I’m a big fan of CI (Continuous Integration) in the workplace but early on in my RESTful ‘Spike’ project I took the decision that I couldn’t be bothered creating a CI at home. From past experience I felt that the DIY-CI option takes up too much time and adds little value to a lone developer. What’s more, CI requires regular maintenance to remain effective.
However, as my project was coming to an end I remembered that my old colleagues at MikeCI.com have recently launched their hosted CI service that can automate Maven builds. Seeing as I was keen to avoid the hassle of CI, but appreciate the benefits it can bring – I thought I would give MikeCI a go.
Within minutes of using MikeCI, it became very apparent that it’s an astonishingly simple and very effective hosted service that can add a lot of value to any project, big or small.
Using Unfuddle as my SVN repository, within a few clicks I had MikeCI checking out my source code and completing simple builds. I needed a tiny bit of help from the guys at MikeCI.com to allow my build to access to some of the more obscure Maven repositories in my POM, but they handle these requests all the time and the service from the support team was top-notch.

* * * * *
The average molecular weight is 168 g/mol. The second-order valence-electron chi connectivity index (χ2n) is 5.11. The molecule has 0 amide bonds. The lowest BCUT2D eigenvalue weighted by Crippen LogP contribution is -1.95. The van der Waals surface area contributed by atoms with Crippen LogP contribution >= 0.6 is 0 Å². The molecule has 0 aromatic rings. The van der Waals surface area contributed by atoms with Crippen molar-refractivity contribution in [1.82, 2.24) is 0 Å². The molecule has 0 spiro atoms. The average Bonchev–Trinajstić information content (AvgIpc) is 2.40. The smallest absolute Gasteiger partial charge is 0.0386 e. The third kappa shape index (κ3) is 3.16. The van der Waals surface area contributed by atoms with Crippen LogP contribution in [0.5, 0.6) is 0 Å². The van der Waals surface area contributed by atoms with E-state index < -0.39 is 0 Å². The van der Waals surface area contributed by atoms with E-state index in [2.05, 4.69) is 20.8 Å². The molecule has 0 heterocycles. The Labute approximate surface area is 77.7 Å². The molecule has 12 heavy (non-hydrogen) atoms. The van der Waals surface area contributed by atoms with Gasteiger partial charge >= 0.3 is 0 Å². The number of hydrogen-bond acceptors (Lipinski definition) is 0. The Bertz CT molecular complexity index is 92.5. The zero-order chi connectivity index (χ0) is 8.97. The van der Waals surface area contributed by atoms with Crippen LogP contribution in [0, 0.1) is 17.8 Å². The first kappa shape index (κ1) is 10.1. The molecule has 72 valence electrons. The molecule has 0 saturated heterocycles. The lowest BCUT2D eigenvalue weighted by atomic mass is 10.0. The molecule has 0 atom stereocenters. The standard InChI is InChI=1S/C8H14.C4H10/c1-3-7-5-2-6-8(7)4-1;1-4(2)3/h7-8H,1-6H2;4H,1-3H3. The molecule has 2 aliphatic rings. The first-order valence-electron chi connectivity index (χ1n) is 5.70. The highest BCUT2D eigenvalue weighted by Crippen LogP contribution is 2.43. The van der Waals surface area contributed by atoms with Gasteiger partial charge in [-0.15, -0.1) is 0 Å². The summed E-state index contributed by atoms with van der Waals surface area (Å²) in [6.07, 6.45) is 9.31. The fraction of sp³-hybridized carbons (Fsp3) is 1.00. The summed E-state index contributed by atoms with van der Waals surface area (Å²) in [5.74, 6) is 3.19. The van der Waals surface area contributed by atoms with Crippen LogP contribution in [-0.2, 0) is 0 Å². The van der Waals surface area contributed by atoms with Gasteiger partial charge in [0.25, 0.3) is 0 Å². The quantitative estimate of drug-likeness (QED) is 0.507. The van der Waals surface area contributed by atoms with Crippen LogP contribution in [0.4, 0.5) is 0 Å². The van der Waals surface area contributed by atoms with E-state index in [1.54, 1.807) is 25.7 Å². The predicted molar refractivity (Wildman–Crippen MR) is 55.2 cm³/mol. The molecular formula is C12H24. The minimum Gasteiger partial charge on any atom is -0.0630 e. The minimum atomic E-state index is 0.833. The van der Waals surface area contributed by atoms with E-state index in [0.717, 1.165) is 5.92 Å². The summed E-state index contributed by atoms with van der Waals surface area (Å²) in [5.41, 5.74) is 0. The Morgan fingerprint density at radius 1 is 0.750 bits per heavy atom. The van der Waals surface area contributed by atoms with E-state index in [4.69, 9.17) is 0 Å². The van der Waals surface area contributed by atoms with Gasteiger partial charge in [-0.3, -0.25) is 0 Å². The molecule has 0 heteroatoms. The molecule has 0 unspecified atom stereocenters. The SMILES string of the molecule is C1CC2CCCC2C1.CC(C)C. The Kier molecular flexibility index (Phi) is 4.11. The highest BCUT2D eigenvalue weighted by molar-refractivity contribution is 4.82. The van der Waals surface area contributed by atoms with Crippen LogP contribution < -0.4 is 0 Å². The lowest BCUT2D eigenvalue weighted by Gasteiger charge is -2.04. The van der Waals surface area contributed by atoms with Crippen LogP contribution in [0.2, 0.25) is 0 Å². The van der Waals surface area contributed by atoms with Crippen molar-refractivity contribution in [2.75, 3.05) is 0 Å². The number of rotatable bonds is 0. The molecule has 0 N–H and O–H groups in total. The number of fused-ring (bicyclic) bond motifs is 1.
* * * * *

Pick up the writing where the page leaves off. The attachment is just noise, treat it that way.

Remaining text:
Within a few hours (and very little effort on my part) I had a Maven build up and running and fully automated with a schedule.
Considering my project’s build includes starting and stopping an embedded Glassfish container and running SoapUI integration tests – I was amazed at just how easy it actually was!
Talking to the guys over at MikeCI, it sounds like the technical architecture behind the service is very cool. MikeCI uses Amazon’s EC2 elastic computing cloud to create a clean and secure virtual environment for every build, so there is no danger of them running out of infrastructure, or having multiple client’s builds interfere with each other.
If you’re looking to simplify your build infrastructure you should definitely evaluate MikeCI.com.